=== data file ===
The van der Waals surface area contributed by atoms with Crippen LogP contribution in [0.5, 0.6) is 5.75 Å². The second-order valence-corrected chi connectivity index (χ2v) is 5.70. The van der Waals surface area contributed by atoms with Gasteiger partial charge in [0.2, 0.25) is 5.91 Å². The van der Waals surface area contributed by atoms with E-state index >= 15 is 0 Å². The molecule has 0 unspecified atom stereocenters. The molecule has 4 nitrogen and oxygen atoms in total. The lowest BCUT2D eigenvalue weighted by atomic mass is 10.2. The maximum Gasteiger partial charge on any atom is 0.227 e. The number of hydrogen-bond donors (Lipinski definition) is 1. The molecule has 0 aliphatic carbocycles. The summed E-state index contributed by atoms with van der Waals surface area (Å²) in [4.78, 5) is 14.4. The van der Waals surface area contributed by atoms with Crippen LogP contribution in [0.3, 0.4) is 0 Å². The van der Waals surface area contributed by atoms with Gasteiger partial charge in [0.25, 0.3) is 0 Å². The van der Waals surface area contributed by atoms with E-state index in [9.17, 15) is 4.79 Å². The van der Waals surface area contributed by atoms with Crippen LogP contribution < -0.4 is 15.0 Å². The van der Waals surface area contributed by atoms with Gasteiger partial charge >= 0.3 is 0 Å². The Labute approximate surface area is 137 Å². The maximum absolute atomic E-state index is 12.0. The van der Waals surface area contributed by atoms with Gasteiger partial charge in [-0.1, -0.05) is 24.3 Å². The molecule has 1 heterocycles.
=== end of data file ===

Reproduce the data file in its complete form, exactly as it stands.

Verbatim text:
The van der Waals surface area contributed by atoms with Crippen LogP contribution in [0.5, 0.6) is 5.75 Å². The second-order valence-corrected chi connectivity index (χ2v) is 5.70. The van der Waals surface area contributed by atoms with Gasteiger partial charge in [0.2, 0.25) is 5.91 Å². The van der Waals surface area contributed by atoms with E-state index >= 15 is 0 Å². The molecule has 0 unspecified atom stereocenters. The molecule has 4 nitrogen and oxygen atoms in total. The lowest BCUT2D eigenvalue weighted by atomic mass is 10.2. The maximum Gasteiger partial charge on any atom is 0.227 e. The number of hydrogen-bond donors (Lipinski definition) is 1. The molecule has 0 aliphatic carbocycles. The summed E-state index contributed by atoms with van der Waals surface area (Å²) in [4.78, 5) is 14.4. The van der Waals surface area contributed by atoms with Crippen LogP contribution in [0.3, 0.4) is 0 Å². The van der Waals surface area contributed by atoms with Gasteiger partial charge in [0.25, 0.3) is 0 Å². The van der Waals surface area contributed by atoms with E-state index in [9.17, 15) is 4.79 Å². The van der Waals surface area contributed by atoms with Crippen LogP contribution < -0.4 is 15.0 Å². The van der Waals surface area contributed by atoms with Gasteiger partial charge >= 0.3 is 0 Å². The Labute approximate surface area is 137 Å². The maximum absolute atomic E-state index is 12.0. The van der Waals surface area contributed by atoms with Gasteiger partial charge in [-0.1, -0.05) is 24.3 Å². The molecule has 1 heterocycles.